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I need a software recommendations to create a copy of my drive on a USB external in case of a crash.

Posted on 2012-09-21
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Last Modified: 2016-10-27
My PC recently crashed and it simply takes too long to recreate my environment. Now, that I have finally completed setting up my PC to a good working state with my chosen programs, I want to find the best software that would allow me to copy the entire drive and system settings into a file that can be saved and will allow me to copy the entire drive and settings back to my current state from a usb network or disc set. A final point, if this takes several different software packages, that is also considered a valid recommendation.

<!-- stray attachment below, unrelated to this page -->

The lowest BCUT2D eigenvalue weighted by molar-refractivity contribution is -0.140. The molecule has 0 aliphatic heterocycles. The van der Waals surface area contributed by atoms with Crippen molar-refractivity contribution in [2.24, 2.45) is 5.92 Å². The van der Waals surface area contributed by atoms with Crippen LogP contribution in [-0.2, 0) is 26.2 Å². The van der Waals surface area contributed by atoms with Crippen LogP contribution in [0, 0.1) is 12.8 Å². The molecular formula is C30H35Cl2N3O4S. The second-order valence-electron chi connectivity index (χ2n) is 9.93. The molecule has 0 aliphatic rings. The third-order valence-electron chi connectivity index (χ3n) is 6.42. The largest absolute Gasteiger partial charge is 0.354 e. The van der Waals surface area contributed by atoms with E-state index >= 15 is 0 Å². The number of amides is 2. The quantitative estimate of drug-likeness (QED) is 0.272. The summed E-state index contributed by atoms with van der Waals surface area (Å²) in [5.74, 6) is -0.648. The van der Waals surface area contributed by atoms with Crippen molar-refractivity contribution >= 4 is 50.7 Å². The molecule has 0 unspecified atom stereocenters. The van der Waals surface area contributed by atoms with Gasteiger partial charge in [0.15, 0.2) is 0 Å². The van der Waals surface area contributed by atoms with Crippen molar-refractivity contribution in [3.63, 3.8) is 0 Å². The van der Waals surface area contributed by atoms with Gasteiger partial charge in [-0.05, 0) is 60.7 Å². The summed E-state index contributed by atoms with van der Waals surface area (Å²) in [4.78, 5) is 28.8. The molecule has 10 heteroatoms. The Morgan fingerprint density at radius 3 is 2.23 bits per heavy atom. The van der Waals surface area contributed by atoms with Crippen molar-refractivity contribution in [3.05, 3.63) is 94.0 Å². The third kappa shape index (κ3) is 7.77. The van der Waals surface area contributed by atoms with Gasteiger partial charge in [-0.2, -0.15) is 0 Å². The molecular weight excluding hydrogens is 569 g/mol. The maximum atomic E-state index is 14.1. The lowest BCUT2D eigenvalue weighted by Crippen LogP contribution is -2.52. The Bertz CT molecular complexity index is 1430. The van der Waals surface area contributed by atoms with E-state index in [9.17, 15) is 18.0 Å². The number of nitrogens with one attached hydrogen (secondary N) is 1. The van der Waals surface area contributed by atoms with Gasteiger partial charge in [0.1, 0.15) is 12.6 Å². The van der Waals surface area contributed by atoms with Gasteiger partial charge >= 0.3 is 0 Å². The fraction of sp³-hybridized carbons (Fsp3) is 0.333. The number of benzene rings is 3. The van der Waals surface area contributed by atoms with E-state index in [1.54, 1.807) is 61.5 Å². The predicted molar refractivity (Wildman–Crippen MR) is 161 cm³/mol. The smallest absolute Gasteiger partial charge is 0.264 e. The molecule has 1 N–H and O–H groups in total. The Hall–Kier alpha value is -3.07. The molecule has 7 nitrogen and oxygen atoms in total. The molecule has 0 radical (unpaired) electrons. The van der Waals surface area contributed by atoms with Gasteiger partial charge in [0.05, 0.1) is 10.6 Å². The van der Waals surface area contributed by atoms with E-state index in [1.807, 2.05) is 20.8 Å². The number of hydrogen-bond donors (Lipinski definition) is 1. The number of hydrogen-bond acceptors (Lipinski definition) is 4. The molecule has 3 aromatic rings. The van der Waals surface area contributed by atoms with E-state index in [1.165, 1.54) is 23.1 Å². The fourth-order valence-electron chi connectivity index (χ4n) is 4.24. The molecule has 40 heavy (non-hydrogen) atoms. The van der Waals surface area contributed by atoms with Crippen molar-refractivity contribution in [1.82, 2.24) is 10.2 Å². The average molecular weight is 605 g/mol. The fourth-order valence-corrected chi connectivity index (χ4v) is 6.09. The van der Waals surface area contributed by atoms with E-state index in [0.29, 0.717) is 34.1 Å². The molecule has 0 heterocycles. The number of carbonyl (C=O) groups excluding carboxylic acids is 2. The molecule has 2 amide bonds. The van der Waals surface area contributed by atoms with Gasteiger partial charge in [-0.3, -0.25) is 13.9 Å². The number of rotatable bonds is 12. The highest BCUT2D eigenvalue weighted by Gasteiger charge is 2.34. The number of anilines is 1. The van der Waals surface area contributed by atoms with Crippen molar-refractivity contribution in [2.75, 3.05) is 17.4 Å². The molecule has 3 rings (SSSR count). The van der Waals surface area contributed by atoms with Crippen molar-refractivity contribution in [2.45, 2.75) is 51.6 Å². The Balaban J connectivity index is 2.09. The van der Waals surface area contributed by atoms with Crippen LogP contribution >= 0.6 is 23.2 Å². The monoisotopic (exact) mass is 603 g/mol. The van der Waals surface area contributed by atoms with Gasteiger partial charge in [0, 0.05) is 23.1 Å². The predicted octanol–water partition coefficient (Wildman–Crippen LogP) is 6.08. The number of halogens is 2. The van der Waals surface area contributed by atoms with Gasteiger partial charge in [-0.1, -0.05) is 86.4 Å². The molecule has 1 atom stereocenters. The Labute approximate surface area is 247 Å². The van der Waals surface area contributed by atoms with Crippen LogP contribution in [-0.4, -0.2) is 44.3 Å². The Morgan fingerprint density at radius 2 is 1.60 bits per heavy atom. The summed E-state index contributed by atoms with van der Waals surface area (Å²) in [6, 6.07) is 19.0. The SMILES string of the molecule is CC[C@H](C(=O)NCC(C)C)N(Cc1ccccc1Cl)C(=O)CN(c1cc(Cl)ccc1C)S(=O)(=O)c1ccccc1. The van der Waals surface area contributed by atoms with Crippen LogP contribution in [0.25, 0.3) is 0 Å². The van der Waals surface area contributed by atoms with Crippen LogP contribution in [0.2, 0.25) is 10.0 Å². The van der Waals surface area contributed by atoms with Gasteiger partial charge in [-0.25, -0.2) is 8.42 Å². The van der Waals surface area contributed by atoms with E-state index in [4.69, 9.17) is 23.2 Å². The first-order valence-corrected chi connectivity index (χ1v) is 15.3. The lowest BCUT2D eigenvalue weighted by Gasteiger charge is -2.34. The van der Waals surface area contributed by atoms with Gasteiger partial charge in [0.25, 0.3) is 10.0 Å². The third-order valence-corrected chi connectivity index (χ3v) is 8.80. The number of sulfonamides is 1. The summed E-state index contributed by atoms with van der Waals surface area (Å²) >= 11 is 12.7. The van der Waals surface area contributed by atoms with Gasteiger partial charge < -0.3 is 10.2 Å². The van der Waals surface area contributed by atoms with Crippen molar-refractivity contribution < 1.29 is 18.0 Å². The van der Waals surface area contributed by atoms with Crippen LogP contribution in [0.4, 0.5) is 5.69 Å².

All software recommendations are appreciated and Im sure will be valid. However, the recommendation I end up choosing will be awarded the "correct" answer for the question.
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Question by:TechHelpr08210
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LVL 8

Expert Comment

by:npinfotech
ID: 38422699
I use windows 7 system restore (Control Panel\All Control Panel Items\Backup and Restore).  Choose "create system image" and the wizard will guide you from there.
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Author Comment

by:TechHelpr08210
ID: 38422714
Right, but, that doesn't help me if the hard drive is shot and I need to setup on a new harddrive.
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Accepted Solution

by:
awawada earned 600 total points
ID: 38422721
For me personally I use Windows Easy Transfer.

For customers:
PCmover Professional or Acronis Universal Restore (hardware-independent)

Note: Windows Easy Transfer will not save Software
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Expert Comment

by:Ess Kay